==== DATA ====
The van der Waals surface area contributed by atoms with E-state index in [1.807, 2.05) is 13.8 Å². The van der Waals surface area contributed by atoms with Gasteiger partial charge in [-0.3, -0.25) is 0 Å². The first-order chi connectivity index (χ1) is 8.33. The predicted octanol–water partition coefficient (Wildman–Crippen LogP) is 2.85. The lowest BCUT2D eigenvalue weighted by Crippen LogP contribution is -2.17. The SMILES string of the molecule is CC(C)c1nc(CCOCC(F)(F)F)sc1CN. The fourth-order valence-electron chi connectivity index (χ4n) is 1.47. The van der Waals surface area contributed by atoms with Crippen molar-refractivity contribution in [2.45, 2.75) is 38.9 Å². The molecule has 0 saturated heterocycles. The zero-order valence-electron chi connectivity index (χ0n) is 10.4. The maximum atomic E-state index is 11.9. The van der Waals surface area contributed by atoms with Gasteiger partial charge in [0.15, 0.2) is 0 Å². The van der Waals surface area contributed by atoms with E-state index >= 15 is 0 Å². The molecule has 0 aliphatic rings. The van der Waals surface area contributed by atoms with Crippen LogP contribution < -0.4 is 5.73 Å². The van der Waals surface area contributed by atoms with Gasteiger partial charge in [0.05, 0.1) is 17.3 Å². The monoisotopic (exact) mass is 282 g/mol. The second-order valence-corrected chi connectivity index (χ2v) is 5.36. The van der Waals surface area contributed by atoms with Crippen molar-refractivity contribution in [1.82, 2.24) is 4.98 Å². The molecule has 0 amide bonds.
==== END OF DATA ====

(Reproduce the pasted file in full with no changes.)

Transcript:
The van der Waals surface area contributed by atoms with E-state index in [1.807, 2.05) is 13.8 Å². The van der Waals surface area contributed by atoms with Gasteiger partial charge in [-0.3, -0.25) is 0 Å². The first-order chi connectivity index (χ1) is 8.33. The predicted octanol–water partition coefficient (Wildman–Crippen LogP) is 2.85. The lowest BCUT2D eigenvalue weighted by Crippen LogP contribution is -2.17. The SMILES string of the molecule is CC(C)c1nc(CCOCC(F)(F)F)sc1CN. The fourth-order valence-electron chi connectivity index (χ4n) is 1.47. The van der Waals surface area contributed by atoms with Crippen molar-refractivity contribution in [2.45, 2.75) is 38.9 Å². The molecule has 0 saturated heterocycles. The zero-order valence-electron chi connectivity index (χ0n) is 10.4. The maximum atomic E-state index is 11.9. The van der Waals surface area contributed by atoms with Gasteiger partial charge in [0.15, 0.2) is 0 Å². The van der Waals surface area contributed by atoms with E-state index >= 15 is 0 Å². The molecule has 0 aliphatic rings. The van der Waals surface area contributed by atoms with Crippen LogP contribution < -0.4 is 5.73 Å². The van der Waals surface area contributed by atoms with Gasteiger partial charge in [0.05, 0.1) is 17.3 Å². The monoisotopic (exact) mass is 282 g/mol. The second-order valence-corrected chi connectivity index (χ2v) is 5.36. The van der Waals surface area contributed by atoms with Crippen molar-refractivity contribution in [1.82, 2.24) is 4.98 Å². The molecule has 0 amide bonds.